Teaching is a beautiful career that I have put my heart into for 30 years. I love the challenge of getting a non-reader interested in books. I love helping students and staff feel welcome when they are new to the school. And there is nothing like seeing the satisfaction and pride a student has when they understand something for the first time. On the flip side of that positivity, it’s easy to get bogged down, even at the beginning of the school year. The TO-DO list seems endless!

At times, the workload can be overwhelming and stressful. I’ve found it’s constructive when I reflect on my feelings and physical symptoms. When I’m starting to spiral into unhealthy habits or thinking, I put some strategies into action to help me be my best self. I do not want to be in a situation where I stay up half the night planning what and how I’ll teach. And I do not need stress and negativity from work to spill over into my time with family and friends. Here are a few of the strategies that work for me.

Physical Fitness
As part of my proactive approach, I have found it beneficial to be involved in fitness classes. I’m online with a group of dedicated individuals three times during the work week at 6 am. I used to laugh at the idea of doing an early morning fitness class, but after 2 years- I love it, mainly because I can connect with friends from university who I don’t see often. For me, it’s more than the fitness aspect. Seeing my old friends is uplifting! Do you have something that you look forward to doing? Something for yourself?

Getting Grounded with Nature and Breath
Even after a great workout, there are times when I get upset about all kinds of things that happen in the school environment. Working with humans of all ages can test my patience sometimes! When any of those stressors get to me, I try to take a walk, observe nature, and reflect on what is happening. I use some of the same ideas I share with students about mindfulness. I let the feelings wash over me and get grounded while watching the ducks swim in the pond or the clouds forming in the sky. Some techniques like box breathing and meditation can help. It’s not always enough, though.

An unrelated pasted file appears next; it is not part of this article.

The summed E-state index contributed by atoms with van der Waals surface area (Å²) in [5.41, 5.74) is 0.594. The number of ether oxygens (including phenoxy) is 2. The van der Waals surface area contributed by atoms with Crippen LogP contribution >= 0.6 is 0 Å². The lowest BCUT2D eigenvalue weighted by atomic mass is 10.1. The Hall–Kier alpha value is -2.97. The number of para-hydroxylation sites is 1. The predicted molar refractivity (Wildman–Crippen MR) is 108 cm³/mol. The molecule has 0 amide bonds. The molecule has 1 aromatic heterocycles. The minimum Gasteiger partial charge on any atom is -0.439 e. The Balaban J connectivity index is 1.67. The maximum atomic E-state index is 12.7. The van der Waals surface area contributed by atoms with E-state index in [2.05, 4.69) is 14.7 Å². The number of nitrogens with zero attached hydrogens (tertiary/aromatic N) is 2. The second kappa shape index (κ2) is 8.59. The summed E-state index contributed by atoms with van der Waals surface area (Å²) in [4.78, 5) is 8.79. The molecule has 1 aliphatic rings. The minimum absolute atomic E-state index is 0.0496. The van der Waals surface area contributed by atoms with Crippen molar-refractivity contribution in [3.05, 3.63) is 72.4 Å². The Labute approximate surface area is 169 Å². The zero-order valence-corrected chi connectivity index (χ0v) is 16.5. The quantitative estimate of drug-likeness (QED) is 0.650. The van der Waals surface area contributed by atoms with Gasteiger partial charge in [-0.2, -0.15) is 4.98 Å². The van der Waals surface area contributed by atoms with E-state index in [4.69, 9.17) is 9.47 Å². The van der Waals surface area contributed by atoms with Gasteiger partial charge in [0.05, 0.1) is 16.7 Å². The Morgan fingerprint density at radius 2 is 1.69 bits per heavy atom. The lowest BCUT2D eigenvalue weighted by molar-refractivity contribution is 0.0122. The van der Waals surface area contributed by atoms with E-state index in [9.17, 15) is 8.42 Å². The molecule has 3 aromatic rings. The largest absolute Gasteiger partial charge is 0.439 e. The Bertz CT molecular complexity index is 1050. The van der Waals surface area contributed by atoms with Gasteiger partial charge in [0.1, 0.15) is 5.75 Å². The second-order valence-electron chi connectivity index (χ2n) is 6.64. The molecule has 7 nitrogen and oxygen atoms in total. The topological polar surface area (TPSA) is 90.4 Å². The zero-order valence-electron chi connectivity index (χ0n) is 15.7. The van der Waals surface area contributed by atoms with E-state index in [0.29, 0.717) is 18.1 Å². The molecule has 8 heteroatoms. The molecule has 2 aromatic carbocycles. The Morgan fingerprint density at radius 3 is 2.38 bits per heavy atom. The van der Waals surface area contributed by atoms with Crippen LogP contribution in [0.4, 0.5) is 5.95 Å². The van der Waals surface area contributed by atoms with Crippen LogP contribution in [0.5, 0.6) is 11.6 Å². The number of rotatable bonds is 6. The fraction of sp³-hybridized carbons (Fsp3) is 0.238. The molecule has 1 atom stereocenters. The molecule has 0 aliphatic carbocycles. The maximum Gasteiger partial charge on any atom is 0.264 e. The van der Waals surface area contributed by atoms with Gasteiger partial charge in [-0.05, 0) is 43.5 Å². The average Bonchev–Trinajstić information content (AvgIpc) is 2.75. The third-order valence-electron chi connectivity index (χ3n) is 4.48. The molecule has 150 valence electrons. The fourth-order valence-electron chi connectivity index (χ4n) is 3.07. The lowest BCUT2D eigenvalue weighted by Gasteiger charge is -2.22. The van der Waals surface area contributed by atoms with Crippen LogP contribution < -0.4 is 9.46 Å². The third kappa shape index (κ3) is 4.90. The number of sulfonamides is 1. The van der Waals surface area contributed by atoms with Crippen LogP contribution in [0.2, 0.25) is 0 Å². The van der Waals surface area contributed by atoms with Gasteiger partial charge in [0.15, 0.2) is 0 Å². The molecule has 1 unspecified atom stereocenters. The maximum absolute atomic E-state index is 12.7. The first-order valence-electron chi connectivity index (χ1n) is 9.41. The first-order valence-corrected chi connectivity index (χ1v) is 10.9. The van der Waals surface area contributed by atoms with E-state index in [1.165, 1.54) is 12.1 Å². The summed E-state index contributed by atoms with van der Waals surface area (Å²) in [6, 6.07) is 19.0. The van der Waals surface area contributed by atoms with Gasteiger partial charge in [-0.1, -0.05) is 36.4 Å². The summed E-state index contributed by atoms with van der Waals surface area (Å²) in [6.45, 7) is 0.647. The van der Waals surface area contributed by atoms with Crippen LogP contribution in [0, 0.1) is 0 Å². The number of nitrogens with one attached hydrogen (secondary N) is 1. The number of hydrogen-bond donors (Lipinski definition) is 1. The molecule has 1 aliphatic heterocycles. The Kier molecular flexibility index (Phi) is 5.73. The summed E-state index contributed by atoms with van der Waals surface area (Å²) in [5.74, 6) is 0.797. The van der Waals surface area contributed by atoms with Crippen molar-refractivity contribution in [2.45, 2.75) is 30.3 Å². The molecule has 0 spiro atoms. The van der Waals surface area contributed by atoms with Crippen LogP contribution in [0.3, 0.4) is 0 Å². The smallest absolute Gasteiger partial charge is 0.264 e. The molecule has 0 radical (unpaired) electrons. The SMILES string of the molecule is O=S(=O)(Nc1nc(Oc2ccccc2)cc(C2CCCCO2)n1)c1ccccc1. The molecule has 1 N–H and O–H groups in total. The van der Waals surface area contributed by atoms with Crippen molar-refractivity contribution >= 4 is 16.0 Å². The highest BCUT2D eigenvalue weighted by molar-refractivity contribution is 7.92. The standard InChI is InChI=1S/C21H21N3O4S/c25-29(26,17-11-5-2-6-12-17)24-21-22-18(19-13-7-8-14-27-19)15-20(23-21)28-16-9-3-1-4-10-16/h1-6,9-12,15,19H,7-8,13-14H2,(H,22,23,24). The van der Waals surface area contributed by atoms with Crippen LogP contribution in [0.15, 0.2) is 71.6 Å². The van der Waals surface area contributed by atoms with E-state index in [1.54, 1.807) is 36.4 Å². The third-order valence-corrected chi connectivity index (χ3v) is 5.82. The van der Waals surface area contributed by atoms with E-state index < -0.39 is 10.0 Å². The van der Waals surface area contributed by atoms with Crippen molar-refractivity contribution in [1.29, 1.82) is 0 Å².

Support at Work
It’s been vital to me over the years to build positive relationships with staff at the different schools where I worked. Having colleagues who have become friends makes any challenging moments tolerable. We laugh and cry together. My current staff likes to gather regularly for food. We have soup lunch on Mondays and treats on Fridays. These weekly occasions get us out of our isolated work situations and make time for conversation. On these occasions, we get to know each other. Over the years, we’ve also had scavenger hunts, noodle tag, and special friend week, where people do acts of kindness for each other. I can’t emphasize just how important it has been for me to work in a place where I know my colleagues well, and we have taken the time to build a trusting relationship.

It is early in the school year to be thinking about the long winter nights ahead but wouldn’t it be great to have a variety of stress management techniques in place for those days when things are getting to be a bit much? I’d love to hear ideas about how you are proactive about taking care of yourself and what events happen at your schools to help you build great relationships among staff. Take care!


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